He said that in some cases welfare issues have been addressed through legislation such as the banning of battery cages for laying hens, but there is now a market focus on animal welfare in livestock production, with the consumer bringing the issues to the retailer and showing its importance through their purchasing power.
Prof Main said that putting the method of production was one way that the welfare message could be conveyed to consumers and he said the British Veterinary Association has been calling for one clear labelling policy for food products other than just eggs.
He said that vets had a role as a communicator to be able to promote welfare initiatives such as the healthy feet policy for livestock and the Assurewel assurance schemes.
He said that vets can help influence policy through a pursuit of a common goal and they can also influence practice through communication.
Sue Lockhart, head of agriculture at the supermarket chain Sainsbury's, said that one of the core values from the chain was integrity in sourcing.
“Customers expect quality and they expect Sainsbury’s to deliver great quality. Value and safety are key things,” Ms Lockhart said.
“Budgets are still tight, but there are many things that the customer will not compromise on.”
She said that the “savvy” shopper will read the labels and do research and in surveys of consumers carried out by Sainsbury's, the question of animal health and welfare has always been among the top 10 issues of concern.
However, she said that Sainsbury's has to balance delivering values with something the customer can afford and is willing to pay for.
Consumers are not single issue purchasers, she told the forum.
She said that to meet the consumer demands the supermarket chain works with the farmers and growers to deliver resiliently sourced and sustainable products.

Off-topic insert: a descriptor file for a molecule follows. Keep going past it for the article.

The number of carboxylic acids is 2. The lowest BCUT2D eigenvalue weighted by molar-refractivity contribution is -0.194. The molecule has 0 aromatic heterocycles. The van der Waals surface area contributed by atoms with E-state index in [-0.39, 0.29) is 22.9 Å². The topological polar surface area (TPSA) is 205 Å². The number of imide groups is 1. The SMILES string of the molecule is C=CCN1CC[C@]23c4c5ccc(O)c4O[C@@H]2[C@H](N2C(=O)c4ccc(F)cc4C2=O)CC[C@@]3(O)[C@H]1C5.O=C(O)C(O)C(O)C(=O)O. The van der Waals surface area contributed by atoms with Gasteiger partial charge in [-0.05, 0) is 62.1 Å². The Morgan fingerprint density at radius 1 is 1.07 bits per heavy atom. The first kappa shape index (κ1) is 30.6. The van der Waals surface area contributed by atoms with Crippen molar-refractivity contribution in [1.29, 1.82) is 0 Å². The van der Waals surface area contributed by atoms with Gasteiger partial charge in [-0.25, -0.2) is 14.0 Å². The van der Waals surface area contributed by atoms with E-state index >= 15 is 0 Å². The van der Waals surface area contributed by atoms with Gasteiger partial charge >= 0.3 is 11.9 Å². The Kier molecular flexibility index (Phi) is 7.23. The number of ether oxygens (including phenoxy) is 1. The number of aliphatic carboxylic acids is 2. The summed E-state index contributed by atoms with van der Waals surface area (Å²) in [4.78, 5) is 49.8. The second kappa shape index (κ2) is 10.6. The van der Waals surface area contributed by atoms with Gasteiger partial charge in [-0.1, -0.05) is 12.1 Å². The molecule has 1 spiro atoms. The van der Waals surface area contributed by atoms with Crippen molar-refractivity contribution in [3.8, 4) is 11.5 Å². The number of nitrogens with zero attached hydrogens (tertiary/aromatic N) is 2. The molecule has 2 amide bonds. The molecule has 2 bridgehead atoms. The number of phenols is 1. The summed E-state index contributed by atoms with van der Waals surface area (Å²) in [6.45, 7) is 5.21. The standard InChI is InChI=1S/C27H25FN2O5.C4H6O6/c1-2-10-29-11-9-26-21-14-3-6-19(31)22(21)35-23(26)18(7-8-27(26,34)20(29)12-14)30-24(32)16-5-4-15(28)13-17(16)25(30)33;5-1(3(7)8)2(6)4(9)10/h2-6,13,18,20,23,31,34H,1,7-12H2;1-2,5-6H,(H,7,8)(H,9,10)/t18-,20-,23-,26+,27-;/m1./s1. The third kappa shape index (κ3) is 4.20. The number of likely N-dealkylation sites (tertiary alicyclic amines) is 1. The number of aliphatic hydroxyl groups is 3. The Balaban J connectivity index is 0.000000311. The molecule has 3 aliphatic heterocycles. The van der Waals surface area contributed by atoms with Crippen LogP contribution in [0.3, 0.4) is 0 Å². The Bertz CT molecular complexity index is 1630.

It also ensures that animal health and welfare is one of the priorities while at the same time delivering taste and freshness.
She said that the company ensures that the five freedoms to ensure animal welfare are all part of any assurance scheme with the Red Tractor scheme as the minimum requirement.
Ms Lockhart said that to ensure good health and welfare information was needed to be able to manage production systems and there was also a need to support research and development programmes.
She said it was essential to share knowledge and expertise which included working with farmers and vets and it was also necessary to work collaboratively.
She said Sainsbury had initiated several welfare programmes including a lameness programme for dairy cattle and flock health plans for lamb, chicken and pigs, which requires collaboration and input from the vets.
She added that the company is also investing in research and development in areas such as farrowing systems for pigs and there are also programmes to gather health and welfare data from farmers, looking at the cost of production and gathering carbon footprint data to improve sustainable production.
“Technology will help to take this forward,” she said.
“Sourcing with integrity is in our DNA. Our customers expect it and it makes good business sense.”
Animal Welfare Foundation trustee, who chaired the debate, said: “The responsibility of the meat industry is to produce meat in a responsible and ethical way.”
He concluded: “The best thing for animal welfare and farmers is profit.”